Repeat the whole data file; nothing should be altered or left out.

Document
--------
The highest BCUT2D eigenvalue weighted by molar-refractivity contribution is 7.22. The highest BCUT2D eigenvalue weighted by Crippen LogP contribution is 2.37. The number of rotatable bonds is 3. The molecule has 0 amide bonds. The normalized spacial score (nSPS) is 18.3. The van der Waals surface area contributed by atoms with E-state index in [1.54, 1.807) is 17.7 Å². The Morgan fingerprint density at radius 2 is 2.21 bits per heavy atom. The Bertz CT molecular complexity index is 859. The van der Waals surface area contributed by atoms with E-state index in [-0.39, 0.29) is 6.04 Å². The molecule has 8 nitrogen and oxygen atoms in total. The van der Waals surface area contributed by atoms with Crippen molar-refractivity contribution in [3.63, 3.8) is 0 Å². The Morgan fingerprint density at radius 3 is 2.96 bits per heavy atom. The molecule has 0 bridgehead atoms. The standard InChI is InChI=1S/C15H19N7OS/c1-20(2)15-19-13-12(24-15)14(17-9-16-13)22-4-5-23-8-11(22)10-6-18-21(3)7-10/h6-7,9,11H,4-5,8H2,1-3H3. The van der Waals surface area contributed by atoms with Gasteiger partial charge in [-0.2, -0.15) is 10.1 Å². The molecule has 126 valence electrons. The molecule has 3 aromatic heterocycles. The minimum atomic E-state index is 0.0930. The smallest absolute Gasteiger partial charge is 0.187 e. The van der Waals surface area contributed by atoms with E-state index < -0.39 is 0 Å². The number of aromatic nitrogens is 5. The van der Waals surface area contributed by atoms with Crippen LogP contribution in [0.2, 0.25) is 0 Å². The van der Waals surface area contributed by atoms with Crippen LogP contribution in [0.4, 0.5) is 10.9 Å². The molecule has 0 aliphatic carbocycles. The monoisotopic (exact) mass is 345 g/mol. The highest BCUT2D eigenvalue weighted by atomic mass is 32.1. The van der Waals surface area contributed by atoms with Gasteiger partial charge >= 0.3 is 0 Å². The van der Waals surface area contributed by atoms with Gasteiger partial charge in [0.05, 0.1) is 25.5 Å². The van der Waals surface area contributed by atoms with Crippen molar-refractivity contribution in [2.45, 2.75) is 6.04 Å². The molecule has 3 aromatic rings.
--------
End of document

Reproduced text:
The highest BCUT2D eigenvalue weighted by molar-refractivity contribution is 7.22. The highest BCUT2D eigenvalue weighted by Crippen LogP contribution is 2.37. The number of rotatable bonds is 3. The molecule has 0 amide bonds. The normalized spacial score (nSPS) is 18.3. The van der Waals surface area contributed by atoms with E-state index in [1.54, 1.807) is 17.7 Å². The Morgan fingerprint density at radius 2 is 2.21 bits per heavy atom. The Bertz CT molecular complexity index is 859. The van der Waals surface area contributed by atoms with E-state index in [-0.39, 0.29) is 6.04 Å². The molecule has 8 nitrogen and oxygen atoms in total. The van der Waals surface area contributed by atoms with Crippen molar-refractivity contribution in [3.63, 3.8) is 0 Å². The Morgan fingerprint density at radius 3 is 2.96 bits per heavy atom. The molecule has 0 bridgehead atoms. The standard InChI is InChI=1S/C15H19N7OS/c1-20(2)15-19-13-12(24-15)14(17-9-16-13)22-4-5-23-8-11(22)10-6-18-21(3)7-10/h6-7,9,11H,4-5,8H2,1-3H3. The van der Waals surface area contributed by atoms with Gasteiger partial charge in [-0.2, -0.15) is 10.1 Å². The molecule has 126 valence electrons. The molecule has 3 aromatic heterocycles. The minimum atomic E-state index is 0.0930. The smallest absolute Gasteiger partial charge is 0.187 e. The van der Waals surface area contributed by atoms with E-state index < -0.39 is 0 Å². The number of aromatic nitrogens is 5. The van der Waals surface area contributed by atoms with Crippen LogP contribution in [0.2, 0.25) is 0 Å². The van der Waals surface area contributed by atoms with Crippen LogP contribution in [0.4, 0.5) is 10.9 Å². The molecule has 0 aliphatic carbocycles. The monoisotopic (exact) mass is 345 g/mol. The highest BCUT2D eigenvalue weighted by atomic mass is 32.1. The van der Waals surface area contributed by atoms with Gasteiger partial charge >= 0.3 is 0 Å². The van der Waals surface area contributed by atoms with Gasteiger partial charge in [0.05, 0.1) is 25.5 Å². The van der Waals surface area contributed by atoms with Crippen molar-refractivity contribution in [2.45, 2.75) is 6.04 Å². The molecule has 3 aromatic rings.